|Motto||Aspire and Achieve|
|Head Teacher||Mr Peter Shaw|
|Chair of Governors||Mr Terence Hart|
Isle of Wight
|Local authority||Isle of Wight|
|DfE URN||136012 Tables|
|Gender||Male / Female|
|Houses||Poseidon, Zeus, Athena, Demeter, Apollo|
Carisbrooke College is a foundation trust-supported secondary school in Carisbrooke on the Isle of Wight, formerly Carisbrooke High School. There are 1,250 students on roll, including 250 sixth form students who are based at the Island Innovation 6th Form Campus, in Newport.
The history of Carisbrooke College dates from 1907, when its forerunner, Newport County Secondary Grammar School, was opened on Upper St James Street, Newport. The new school was situated on the site of the pre-existing Newport Technical Institute and Seely Library, both having been built with the support of Sir Charles Seely. The original school houses were named after famous men with Island connections: Tennyson, Swinburn, Arnold and Faraday. The school's motto was 'Turris Tutissima Virtus' (Virtue is the Safest Fortress).
In 1957-58, the school moved from its premises on St James Street, Newport, to a new purpose-built site in nearby Carisbrooke. The school changed its name to Carisbrooke Grammar School. On the same site a separate school was built, called Priory Boys Secondary Modern School.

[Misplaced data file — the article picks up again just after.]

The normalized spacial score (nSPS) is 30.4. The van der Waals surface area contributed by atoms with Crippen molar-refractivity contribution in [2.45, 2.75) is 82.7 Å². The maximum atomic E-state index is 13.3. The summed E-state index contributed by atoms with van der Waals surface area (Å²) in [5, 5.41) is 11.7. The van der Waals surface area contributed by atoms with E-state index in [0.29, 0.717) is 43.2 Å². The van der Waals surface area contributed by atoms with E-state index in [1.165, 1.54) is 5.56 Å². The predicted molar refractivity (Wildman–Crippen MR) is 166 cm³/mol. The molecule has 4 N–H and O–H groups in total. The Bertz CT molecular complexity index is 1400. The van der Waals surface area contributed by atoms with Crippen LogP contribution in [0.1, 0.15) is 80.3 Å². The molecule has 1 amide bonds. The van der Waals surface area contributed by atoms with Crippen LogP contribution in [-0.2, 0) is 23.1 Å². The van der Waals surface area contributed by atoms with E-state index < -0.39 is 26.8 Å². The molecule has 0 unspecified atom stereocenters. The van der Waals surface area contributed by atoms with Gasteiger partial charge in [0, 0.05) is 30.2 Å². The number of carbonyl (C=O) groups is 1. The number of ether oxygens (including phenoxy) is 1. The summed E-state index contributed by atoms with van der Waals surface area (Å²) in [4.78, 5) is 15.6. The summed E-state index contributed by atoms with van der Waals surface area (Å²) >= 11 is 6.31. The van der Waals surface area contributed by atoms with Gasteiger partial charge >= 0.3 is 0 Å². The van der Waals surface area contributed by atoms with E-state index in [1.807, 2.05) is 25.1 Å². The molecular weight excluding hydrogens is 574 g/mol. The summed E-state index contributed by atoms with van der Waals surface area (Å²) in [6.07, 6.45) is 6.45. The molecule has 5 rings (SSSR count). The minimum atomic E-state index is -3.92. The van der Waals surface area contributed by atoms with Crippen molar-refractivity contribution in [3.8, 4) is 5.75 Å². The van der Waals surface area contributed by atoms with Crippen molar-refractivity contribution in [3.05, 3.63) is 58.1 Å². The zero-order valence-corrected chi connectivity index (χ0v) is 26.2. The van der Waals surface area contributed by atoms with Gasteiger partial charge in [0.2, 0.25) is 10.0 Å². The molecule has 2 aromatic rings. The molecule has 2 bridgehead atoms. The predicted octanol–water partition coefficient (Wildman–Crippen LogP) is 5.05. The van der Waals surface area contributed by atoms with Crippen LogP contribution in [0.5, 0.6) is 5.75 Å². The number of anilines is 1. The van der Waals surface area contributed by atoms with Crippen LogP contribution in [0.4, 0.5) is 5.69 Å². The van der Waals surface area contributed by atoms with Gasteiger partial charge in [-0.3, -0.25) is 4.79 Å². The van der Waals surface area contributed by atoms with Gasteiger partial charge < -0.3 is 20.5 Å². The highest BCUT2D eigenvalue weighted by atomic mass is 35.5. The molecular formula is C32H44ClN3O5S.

The Carisbrooke Grammar School complex included a main block with classrooms, a staff room, senior master's/mistress's offices and a tuck shop. Connected to this block were an acoustically designed assembly hall/auditorium (complete with raised stage) and a fully equipped gymnasium with changing rooms. There was a separate science block in which physics, chemistry, biology, technical drawing and domestic science were taught. A single-storey craft block was included for woodwork and metalwork classes. A few years after opening, an outdoor swimming pool was added to enhance the existing sports facilities.
The first headmaster of Carisbrooke Grammar School was Stanley G. Ward B.A., presiding over an initial staff compliment of 41. The four school houses (this time named after famous Isle of Wight residences) were Farringford (blue), Mottistone (green), Osborne (red), and Wolverton (yellow).